Professor Helen Parr: A Sense of the Past: Britain, Europe, and the Legacies of War
Professor of Modern and Contemporary History
The question of Britain’s relationship with the European Union and with its own military past seem as live, and unsettled, as ever. Politicians on both sides of the ‘Brexit’ debate evoke the memory of Britain at war to support distinct visions: Britain as an island ‘standing alone’ against the Nazi menace, or Britain as European, and whose fate is unavoidably bound with that of the continent.
These are recurring themes in Britain’s post-war history. This lecture explores how, from 1967 to the 1980s, Britain accepted its future as being inside the European Community, which many viewed as recognition of Britain’s post-imperial role. At the same time, in 1982, the memory of Britain’s former military greatness took centre stage when Britain defended the Falkland Islands against an Argentine attempt to seize sovereignty by force.
This was a period of political change and social upheaval and was often referred to as a time of crisis at the time. This lecture argues that any understanding of Britain’s current political landscape must have ‘a sense of the past’: an appreciation of how the experiences and expectations of those who lived in the past were different from those of today, as well as an understanding of how ideas in the past, particularly during wartime, compare and alter in different eras. Consequently, Britain’s current uncertainty about its future direction comes into sharper focus.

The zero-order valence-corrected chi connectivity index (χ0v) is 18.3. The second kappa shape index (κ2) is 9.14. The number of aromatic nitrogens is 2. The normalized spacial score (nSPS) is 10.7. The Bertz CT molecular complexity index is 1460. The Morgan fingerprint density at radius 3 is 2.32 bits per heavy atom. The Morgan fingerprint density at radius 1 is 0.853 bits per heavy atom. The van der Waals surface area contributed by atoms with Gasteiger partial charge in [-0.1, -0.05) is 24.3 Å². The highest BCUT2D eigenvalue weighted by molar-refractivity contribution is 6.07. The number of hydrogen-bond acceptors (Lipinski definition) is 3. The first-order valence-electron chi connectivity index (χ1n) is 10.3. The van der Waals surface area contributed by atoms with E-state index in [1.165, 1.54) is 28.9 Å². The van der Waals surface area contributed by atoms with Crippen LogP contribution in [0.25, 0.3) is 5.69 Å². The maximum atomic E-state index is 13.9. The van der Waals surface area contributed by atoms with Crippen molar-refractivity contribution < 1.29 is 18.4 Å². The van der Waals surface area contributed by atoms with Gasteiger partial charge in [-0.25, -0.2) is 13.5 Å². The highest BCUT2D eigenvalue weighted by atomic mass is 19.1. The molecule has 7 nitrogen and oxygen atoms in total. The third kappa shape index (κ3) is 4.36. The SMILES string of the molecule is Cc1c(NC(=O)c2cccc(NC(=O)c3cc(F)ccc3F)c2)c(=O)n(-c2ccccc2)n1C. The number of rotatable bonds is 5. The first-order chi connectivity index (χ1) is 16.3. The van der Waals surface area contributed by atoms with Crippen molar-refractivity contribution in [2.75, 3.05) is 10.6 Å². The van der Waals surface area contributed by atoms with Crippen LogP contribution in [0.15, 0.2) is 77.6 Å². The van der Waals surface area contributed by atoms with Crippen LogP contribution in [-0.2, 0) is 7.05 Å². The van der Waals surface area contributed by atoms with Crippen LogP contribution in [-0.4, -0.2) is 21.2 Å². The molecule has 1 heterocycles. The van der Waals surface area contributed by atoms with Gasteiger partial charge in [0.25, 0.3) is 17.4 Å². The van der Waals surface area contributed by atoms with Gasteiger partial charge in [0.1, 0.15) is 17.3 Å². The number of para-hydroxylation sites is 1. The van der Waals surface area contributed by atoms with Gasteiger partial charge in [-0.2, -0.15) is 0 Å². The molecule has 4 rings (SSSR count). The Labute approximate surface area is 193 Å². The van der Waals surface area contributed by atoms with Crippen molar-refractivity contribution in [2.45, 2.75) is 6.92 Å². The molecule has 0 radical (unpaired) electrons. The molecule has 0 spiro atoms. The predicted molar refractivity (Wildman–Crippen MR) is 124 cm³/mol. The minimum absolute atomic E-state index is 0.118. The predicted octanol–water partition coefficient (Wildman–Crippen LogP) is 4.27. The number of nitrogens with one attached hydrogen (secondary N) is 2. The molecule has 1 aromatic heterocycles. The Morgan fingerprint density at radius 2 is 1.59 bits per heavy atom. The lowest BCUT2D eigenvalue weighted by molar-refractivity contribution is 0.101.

Professor Helen Parr gained her BA in history from Clare College, Cambridge, and her MA and PhD in contemporary British history from Queen Mary, University of London. She was a tutorial fellow in international history at LSE before joining Keele as a lecturer in international relations in 2004. Prof. Parr has also worked on Britain’s relations with the European Community, British and French nuclear weapons’ policies, and Britain during the Cold War. Her most recent book, Our Boys: The Story of a Paratrooper (2018), has not only won the 2019 Templer Medal Book Prize but also been shortlisted for other major prizes.
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- Westminster Theatre, Chancellor's Building
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- 01782 734036